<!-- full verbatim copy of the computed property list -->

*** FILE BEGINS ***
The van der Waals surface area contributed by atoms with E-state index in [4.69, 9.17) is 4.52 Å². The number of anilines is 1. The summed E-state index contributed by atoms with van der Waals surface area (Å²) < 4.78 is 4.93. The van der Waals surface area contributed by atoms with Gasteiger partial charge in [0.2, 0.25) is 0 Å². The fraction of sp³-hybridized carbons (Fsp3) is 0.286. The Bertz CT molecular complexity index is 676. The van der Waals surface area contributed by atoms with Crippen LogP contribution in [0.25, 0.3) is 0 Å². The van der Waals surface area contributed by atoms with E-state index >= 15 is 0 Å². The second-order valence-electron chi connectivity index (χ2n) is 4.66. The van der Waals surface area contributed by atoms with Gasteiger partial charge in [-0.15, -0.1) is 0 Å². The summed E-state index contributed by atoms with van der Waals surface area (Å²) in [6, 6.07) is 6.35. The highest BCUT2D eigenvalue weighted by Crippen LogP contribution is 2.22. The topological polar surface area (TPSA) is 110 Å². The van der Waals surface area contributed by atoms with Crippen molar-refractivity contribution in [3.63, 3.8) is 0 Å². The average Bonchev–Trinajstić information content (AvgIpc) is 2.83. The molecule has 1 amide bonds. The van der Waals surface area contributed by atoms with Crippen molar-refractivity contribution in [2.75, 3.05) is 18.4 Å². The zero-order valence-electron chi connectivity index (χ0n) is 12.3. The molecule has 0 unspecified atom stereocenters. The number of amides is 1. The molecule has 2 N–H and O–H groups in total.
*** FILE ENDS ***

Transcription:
The van der Waals surface area contributed by atoms with E-state index in [4.69, 9.17) is 4.52 Å². The number of anilines is 1. The summed E-state index contributed by atoms with van der Waals surface area (Å²) < 4.78 is 4.93. The van der Waals surface area contributed by atoms with Gasteiger partial charge in [0.2, 0.25) is 0 Å². The fraction of sp³-hybridized carbons (Fsp3) is 0.286. The Bertz CT molecular complexity index is 676. The van der Waals surface area contributed by atoms with Crippen LogP contribution in [0.25, 0.3) is 0 Å². The van der Waals surface area contributed by atoms with E-state index >= 15 is 0 Å². The second-order valence-electron chi connectivity index (χ2n) is 4.66. The van der Waals surface area contributed by atoms with Gasteiger partial charge in [-0.15, -0.1) is 0 Å². The summed E-state index contributed by atoms with van der Waals surface area (Å²) in [6, 6.07) is 6.35. The highest BCUT2D eigenvalue weighted by Crippen LogP contribution is 2.22. The topological polar surface area (TPSA) is 110 Å². The van der Waals surface area contributed by atoms with Crippen molar-refractivity contribution in [3.63, 3.8) is 0 Å². The average Bonchev–Trinajstić information content (AvgIpc) is 2.83. The molecule has 1 amide bonds. The van der Waals surface area contributed by atoms with Crippen molar-refractivity contribution in [2.75, 3.05) is 18.4 Å². The zero-order valence-electron chi connectivity index (χ0n) is 12.3. The molecule has 0 unspecified atom stereocenters. The number of amides is 1. The molecule has 2 N–H and O–H groups in total.